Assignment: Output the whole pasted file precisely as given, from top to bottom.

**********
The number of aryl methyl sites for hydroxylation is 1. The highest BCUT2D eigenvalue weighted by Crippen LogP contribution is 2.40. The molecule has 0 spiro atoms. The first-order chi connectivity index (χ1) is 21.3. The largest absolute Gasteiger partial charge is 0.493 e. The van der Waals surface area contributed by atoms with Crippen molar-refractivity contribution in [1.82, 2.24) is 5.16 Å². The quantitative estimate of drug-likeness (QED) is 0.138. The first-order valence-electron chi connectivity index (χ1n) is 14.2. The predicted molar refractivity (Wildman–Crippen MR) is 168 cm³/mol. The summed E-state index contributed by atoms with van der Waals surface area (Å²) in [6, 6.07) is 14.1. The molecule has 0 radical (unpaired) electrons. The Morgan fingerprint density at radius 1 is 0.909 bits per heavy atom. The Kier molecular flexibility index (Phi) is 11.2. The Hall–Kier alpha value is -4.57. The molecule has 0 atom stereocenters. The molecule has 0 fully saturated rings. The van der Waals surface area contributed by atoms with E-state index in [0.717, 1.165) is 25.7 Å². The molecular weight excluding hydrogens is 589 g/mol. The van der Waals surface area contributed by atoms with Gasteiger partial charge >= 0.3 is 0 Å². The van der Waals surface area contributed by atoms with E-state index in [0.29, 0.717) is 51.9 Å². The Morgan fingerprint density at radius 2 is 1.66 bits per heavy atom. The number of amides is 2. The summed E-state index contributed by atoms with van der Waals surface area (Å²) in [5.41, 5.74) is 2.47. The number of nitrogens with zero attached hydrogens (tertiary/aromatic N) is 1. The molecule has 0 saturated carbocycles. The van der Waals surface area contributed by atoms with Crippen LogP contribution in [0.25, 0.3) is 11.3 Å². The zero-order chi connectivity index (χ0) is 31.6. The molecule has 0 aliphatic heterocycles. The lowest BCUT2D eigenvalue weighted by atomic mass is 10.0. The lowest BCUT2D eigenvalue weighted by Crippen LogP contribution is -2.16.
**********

The number of aryl methyl sites for hydroxylation is 1. The highest BCUT2D eigenvalue weighted by Crippen LogP contribution is 2.40. The molecule has 0 spiro atoms. The first-order chi connectivity index (χ1) is 21.3. The largest absolute Gasteiger partial charge is 0.493 e. The van der Waals surface area contributed by atoms with Crippen molar-refractivity contribution in [1.82, 2.24) is 5.16 Å². The quantitative estimate of drug-likeness (QED) is 0.138. The first-order valence-electron chi connectivity index (χ1n) is 14.2. The predicted molar refractivity (Wildman–Crippen MR) is 168 cm³/mol. The summed E-state index contributed by atoms with van der Waals surface area (Å²) in [6, 6.07) is 14.1. The molecule has 0 radical (unpaired) electrons. The Morgan fingerprint density at radius 1 is 0.909 bits per heavy atom. The Kier molecular flexibility index (Phi) is 11.2. The Hall–Kier alpha value is -4.57. The molecule has 0 atom stereocenters. The molecule has 0 fully saturated rings. The van der Waals surface area contributed by atoms with E-state index in [0.717, 1.165) is 25.7 Å². The molecular weight excluding hydrogens is 589 g/mol. The van der Waals surface area contributed by atoms with Gasteiger partial charge >= 0.3 is 0 Å². The van der Waals surface area contributed by atoms with E-state index in [0.29, 0.717) is 51.9 Å². The Morgan fingerprint density at radius 2 is 1.66 bits per heavy atom. The number of amides is 2. The summed E-state index contributed by atoms with van der Waals surface area (Å²) in [5.41, 5.74) is 2.47. The number of nitrogens with zero attached hydrogens (tertiary/aromatic N) is 1. The molecule has 0 saturated carbocycles. The van der Waals surface area contributed by atoms with Crippen LogP contribution in [0.25, 0.3) is 11.3 Å². The zero-order chi connectivity index (χ0) is 31.6. The molecule has 0 aliphatic heterocycles. The lowest BCUT2D eigenvalue weighted by atomic mass is 10.0. The lowest BCUT2D eigenvalue weighted by Crippen LogP contribution is -2.16.